EEA and the Division of Energy Resources have developed and posted on the DOER website and included in the Smart Growth / Smart Energy Toolkit model wind zoning bylaws to assist Massachusetts cities and towns in establishing reasonable standards for wind development. The agencies will work with interested parties to implement the bylaws. Click here to access the bylaws.

Cambridge Energy Alliance (CEA) and MassEfficiency Program:

The Patrick Administration supported recent establishment by the City of Cambridge of the CEA program to reduce energy and water consumption in residences, businesses, and institutions. The Administration will be working to replicate the CEA model in five additional Massachusetts cities through the recent creation of the MassEfficiency Program which provides a revolving loan fund to finance start-up costs. Click here for information on the Alliance.

Chapter 43D - Expedited Permitting:

Chaired by the Commonwealth's Permitting Ombudsman, the Interagency Permitting Board reviews priority development site proposals from Massachusetts municipalities and then, through grants and technical assistance, helps them modify permitting processes for approved sites to provide efficient decisions on development proposals. Click here for information on Chapter 43D.

Growth Districts:

The Massachusetts Permit Regulatory Office, in partnership with municipalities, will work to identify appropriate locations for significant new growth, whether commercial, industrial, or mixed-use. In these locations the Administration will work with community officials and property owners to make the district truly "development ready" with respect to local and state permitting, site preparation, infrastructure improvements, and marketing. The goal is to make suitable "growth districts" highly attractive to new development and truly competitive at a national and international level with respect to speed and ease of permitting. Click here for information on the Growth District Initiative.


These statutes provide a financial incentive to implement "smart growth zoning districts." These districts promote higher density housing and mixed-use development in appropriate places - city and towns centers, transit stops, and other highly suitable locations. Staff from the Department of Housing and Community Development as well as other Development Cabinet agencies will aid communities in understanding and adopting smart growth districts pursuant to Chapter 40R. Click here for details on 40R. Click here for details on 40S.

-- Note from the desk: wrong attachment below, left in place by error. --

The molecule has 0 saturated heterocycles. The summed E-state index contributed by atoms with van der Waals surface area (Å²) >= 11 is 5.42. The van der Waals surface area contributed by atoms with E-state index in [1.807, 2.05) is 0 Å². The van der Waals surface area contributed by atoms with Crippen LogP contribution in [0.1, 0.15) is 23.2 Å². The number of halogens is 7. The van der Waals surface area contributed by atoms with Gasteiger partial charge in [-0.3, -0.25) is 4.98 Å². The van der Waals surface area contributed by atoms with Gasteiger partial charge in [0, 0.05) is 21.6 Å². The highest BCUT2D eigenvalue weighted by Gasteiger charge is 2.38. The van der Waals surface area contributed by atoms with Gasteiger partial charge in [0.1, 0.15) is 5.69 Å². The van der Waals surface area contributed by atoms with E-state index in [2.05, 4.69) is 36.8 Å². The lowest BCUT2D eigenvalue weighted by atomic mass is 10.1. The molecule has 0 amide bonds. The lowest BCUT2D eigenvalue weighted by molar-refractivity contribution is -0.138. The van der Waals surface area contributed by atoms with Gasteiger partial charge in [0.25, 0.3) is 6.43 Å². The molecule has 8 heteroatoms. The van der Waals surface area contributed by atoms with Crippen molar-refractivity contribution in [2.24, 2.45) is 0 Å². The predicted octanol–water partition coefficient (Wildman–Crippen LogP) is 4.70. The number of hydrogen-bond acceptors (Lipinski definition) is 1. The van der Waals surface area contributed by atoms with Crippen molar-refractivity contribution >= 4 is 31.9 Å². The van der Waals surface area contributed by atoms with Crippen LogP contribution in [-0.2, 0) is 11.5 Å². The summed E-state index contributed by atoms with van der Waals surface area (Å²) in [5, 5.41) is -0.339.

Planning and Zoning Reform Task Force:

Recognizing the need for planning and zoning reform the Patrick Administration, in concert with legislative leadership, has convened a task force. The Executive Office of Housing and Economic Development is leading a group of administration officials, legislators, and stakeholders in an effort to reach agreement on a package of reforms that will modernize the Commonwealth's planning, subdivision, and zoning statutes in ways that are consistent with smart growth.

South Coast Rail - Economic Development and Land Use Corridor Plan:

In preparation for the restoration of rail service this project will produce an economic development and land use plan for the South Coast Rail Corridor. The plan will recommend ways the state and municipalities can partner to maximize the economic development potential of the corridor, create sustainable development, avoid sprawl, and generate new revenues for corridor communities and the Commonwealth. Click here for Presentation 19MB (from Smart Growth ~ Smart Energy Conference, 12-12-08 ) Click here to download South Coast Rail: A Plan for Action.

Highway Design Manual:

The Patrick Administration encourages use of the Massachusetts Highway Department Project Development and Design Guidebook that promotes context-sensitive design, accommodation of all transportation modes, and traffic calming. Produced through a collaborative process, it is among the most progressive in the country and reflects a focus on achieving smart growth via better day-to-day decisions. Click here to access the Guidebook.

Transit Oriented Development (TOD):

Mixed-use and high-density development designed to take advantage of transit can reduce energy consumption and provide needed housing and economic development in a smart growth consistent way. In order to promote transit oriented development the Patrick Administration will plan and construct transit infrastructure such as the South Coast Rail line to Fall River and New Bedford. It will also encourage local governments to zone for TOD by providing technical assistance and a model bylaw and other information through the Smart Growth/Smart Energy Toolkit.

In summary, policies, programs, and investments by state, regional, and local governments as well as corporations and individuals all play an important part in determining our quality of life, as well as that of future generations. The Patrick Administration efforts outlined here are intended to ensure that state government effectively fulfills its responsibility to care for the natural and built environments of Massachusetts.